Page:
Two key types of brain nerves cells affected by Parkinson’s disease — cholinergic neurons and dopaminergic neurons — communicate and interact via signaling systems, researchers were able to “see” using a new imaging approach.
This beneficial neuron-to-neuron interaction, confirmed through the novel approach in a rat model of the disease, also supported further work on targeted treatments for Parkinson’s, including a potential gene therapy.
Parkinson’s is a progressive neurodegenerative disease, meaning that it steadily worsens as neurons die over time. One of its hallmarks is the loss of dopamine — a neurotransmitter crucial for coordinating movement and regulating mood — that occurs when dopaminergic neurons in a brain structure called the substantia nigra malfunction and die.
Cholinergic neurons — those that produce the neurotransmitter acetylcholine — are nerve cells found in the pedunculopontine nucleus (PPN) of the brain. They are also implicated in Parkinson’s, since in post mortem studies of patients’ brain tissue a significant amount of these cells are found dead.
Researchers had previously used used a harmless virus to deliver a genetic modification to cholinergic neurons in a rat model of Parkinson’s disease. This technique is called designer receptors exclusively activated by designer drugs (DREADDs), and consists of a class of engineered proteins that allow researchers to hijack cell signaling pathways in order to look at cell-to-cell interactions more easily.
The animals were then given a compound designed to activate the genetic ‘switch’ and stimulate the target neurons. After treatment, almost all animals had recovered and were able to move.
Now, this same research team used positron emission tomography (PET), a brain imaging technology, together with DREADDs to selectively activate cholinergic neurons in the brains of diseased rats and look at how other brain cells responded.
They found that stimulating cholinergic neurons led to the activation of dopaminergic neurons in the rat brain, and dopamine was released.
This means that cholinergic activation restored the damaged dopaminergic neurons. The parkinsonian rats appeared to completely recover — they were able to move without problems and their postures returned to normal.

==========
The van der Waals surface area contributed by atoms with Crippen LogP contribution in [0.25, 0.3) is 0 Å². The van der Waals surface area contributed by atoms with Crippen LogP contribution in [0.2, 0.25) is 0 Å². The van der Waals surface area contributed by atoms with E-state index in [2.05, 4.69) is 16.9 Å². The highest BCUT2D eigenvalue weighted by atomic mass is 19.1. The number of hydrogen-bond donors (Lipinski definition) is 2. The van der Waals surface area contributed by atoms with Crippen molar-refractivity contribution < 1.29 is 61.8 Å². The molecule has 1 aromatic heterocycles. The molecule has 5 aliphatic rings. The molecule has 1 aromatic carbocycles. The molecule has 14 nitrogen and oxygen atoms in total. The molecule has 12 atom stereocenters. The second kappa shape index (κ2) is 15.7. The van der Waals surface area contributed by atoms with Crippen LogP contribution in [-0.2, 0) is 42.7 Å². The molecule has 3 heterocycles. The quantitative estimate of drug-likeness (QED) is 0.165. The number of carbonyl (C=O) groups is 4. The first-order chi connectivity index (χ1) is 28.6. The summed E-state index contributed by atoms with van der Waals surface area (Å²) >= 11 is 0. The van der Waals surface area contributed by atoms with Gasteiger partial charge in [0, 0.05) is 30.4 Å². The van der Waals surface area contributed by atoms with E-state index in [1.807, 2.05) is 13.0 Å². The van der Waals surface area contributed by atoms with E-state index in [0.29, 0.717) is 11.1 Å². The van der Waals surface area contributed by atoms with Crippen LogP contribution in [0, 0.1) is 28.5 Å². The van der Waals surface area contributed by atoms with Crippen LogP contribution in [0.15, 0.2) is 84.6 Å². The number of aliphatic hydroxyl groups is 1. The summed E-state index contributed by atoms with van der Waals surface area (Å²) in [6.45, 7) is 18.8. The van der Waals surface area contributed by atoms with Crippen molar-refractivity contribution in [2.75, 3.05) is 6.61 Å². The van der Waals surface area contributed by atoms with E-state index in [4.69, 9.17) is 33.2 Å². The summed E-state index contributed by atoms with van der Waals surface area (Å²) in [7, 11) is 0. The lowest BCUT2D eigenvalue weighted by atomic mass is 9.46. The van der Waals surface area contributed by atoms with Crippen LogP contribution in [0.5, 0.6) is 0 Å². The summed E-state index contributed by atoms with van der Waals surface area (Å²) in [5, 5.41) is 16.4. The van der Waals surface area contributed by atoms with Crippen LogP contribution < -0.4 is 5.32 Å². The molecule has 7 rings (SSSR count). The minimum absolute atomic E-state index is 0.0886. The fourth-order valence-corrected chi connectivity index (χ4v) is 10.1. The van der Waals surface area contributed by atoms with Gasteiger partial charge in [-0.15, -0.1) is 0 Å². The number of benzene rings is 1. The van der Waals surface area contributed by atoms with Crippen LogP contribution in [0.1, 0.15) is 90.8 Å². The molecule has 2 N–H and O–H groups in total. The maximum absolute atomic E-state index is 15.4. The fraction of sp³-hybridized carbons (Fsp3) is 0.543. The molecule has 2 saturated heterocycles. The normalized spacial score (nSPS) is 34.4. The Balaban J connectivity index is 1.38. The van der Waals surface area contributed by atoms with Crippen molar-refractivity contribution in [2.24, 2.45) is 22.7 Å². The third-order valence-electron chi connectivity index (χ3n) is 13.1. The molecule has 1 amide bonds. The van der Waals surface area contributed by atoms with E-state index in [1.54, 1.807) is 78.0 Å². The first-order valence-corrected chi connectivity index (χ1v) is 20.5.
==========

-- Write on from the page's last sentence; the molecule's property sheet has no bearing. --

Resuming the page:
“This is really important as it reveals more about how nerve systems in the brain interact, but also that we can successfully target two major systems which are affected by Parkinson’s disease, in a more precise manner,” Ilse Pienaar, PhD, a researcher at the University of Sussex and Imperial College London and study author, said in a press release.
“While this sort of gene therapy still needs to be tested on humans, our work can provide a solid platform for future bioengineering projects,” Pienaar added.
This new technique has several advantages over deep brain stimulation (DBS), a surgical procedure that sends electrical impulses to the brain to activate the neurons.
Deep brain stimulation can help to relieve some Parkinson’s symptoms, but is invasive and has had mixed results. Some patients show improvements while others experience no changes in symptoms or even a deterioration. This may be due to therapy imprecision, as DBS stimulates all types of brain nerve cells without a specific target.
This study sought to address the selectivity issue by looking at the activation of one type of cell in a specific part of the brain to get a better understanding of how other parts might be influenced.
“[T]he current data could allow for designing medical approaches capable of improving the ratio between desirable and undesirable outcomes and leaving nonimpaired functions intact. For example, specific genetically defined neurons … could be targeted to treat motor symptoms of [Parkinson’s], without inducing a cognitive detriment, and vice versa,” the researchers wrote.
“For the highest chance of recovery, treatments need to be focused and targeted but that requires a lot more research and understanding of exactly how Parkinson’s operates and how our nerve systems work,” Pienaar said. “Discovering that both cholinergic and dopaminergic neurons can be successfully targeted together is a big step forward.”
The researchers concluded, “[t]his study supports the hypothesis that it is the cholinergic neuronal population, projecting from the PPN, which delivers some of the clinical benefits associated with PPN-DBS.”
Pienaar and colleagues collaborated with Invicro, a precision medicine company, for this study. Lisa Wells, PhD, a study co-author on the study and Invicro employee added, “It has been an exciting journey … to combine the two technologies [DREADD and PET] to offer us a powerful molecular approach to modify neuronal signaling and measure neurotransmitter release. We can support the clinical translation of this ‘molecular switch’ … through live imaging technology.”
This work may make possible more selective and more effective treatment alternatives to deep brain stimulation.
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